**OCIS Codes**

(110.2990) Imaging systems : Image formation theory

(200.4740) Optics in computing : Optical processing

(110.1085) Imaging systems : Adaptive imaging

(110.3010) Imaging systems : Image reconstruction techniques

**ToC Category:**

Imaging Systems

**History**

Original Manuscript: December 27, 2013

Revised Manuscript: February 25, 2014

Manuscript Accepted: March 6, 2014

Published: March 19, 2014

**Citation**

Wen-Kai Yu, Ming-Fei Li, Xu-Ri Yao, Xue-Feng Liu, Ling-An Wu, and Guang-Jie Zhai, "Adaptive compressive ghost imaging based on wavelet trees and sparse representation," Opt. Express **22**, 7133-7144 (2014)

http://www.opticsinfobase.org/oe/abstract.cfm?URI=oe-22-6-7133

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### References

- D. V. Strekalov, A. V. Sergienko, D. N. Klyshko, Y. H. Shih, “Observation of two-photon “ghost” interference and diffraction,” Phys. Rev. Lett. 74, 3600–3603 (1995). [CrossRef] [PubMed]
- A. Gatti, E. Brambilla, M. Bache, L. A. Lugiato, “Ghost imaging with thermal light: comparing entanglement and classical correlation,” Phys. Rev. Lett. 93, 093602 (2004). [CrossRef] [PubMed]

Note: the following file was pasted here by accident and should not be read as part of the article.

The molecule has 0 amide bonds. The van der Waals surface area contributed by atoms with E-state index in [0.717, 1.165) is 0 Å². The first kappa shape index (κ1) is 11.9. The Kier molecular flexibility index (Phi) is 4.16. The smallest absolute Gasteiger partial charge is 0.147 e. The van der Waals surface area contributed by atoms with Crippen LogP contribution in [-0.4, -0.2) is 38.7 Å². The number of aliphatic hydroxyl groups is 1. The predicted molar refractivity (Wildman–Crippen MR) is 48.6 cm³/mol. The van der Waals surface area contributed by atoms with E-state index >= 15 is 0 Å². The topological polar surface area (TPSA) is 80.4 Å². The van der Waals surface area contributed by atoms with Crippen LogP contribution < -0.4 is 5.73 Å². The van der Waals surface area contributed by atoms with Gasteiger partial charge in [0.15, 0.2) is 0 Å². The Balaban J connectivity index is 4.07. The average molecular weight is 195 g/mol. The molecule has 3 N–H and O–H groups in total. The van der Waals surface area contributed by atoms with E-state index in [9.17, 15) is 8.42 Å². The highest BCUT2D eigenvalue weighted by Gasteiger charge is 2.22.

- D. Zhang, Y. H. Zhai, L. A. Wu, X. H. Chen, “Correlated two-photon imaging with true thermal light,” Opt. Lett. 30(18), 2354–2356 (2005). [CrossRef] [PubMed]
- B. I. Erkmen, J. H. Shapiro, “Unified theory of ghost imaging with Gaussian-state light,” Phys. Rev. A 77(4), 043809 (2008). [CrossRef]
- J. H. Shapiro, “Computational ghost imaging,” Phys. Rev. A 78, 061802 (2008). [CrossRef]
- Y. Bromberg, O. Katz, Y. Silberberg, “Ghost imaging with a single detector,” Phys. Rev. A 79(5), 053840 (2009). [CrossRef]
- M. Fornasier, H. Rauhut, “Iterative thresholding algorithms,” Appl. Comput. Harmon. Anal. 25(2), 187–208 (2008). [CrossRef]
- N. B. Karahanoglu, H. Erdogan, “A* orthogonal matching pursuit: best-first search for compressed sensing signal recovery,” Digit. Sig. Process. 22(4), 555–568 (2012). [CrossRef]
- M. F. Duarte, M. A. Davenport, D. Takhar, J. N. Laska, T. Sun, K. F. Kelly, R. G. Baraniuk, “Single-pixel imaging via compressive sampling,” IEEE Signal Proc. Mag. 25(2), 83–91 (2008). [CrossRef]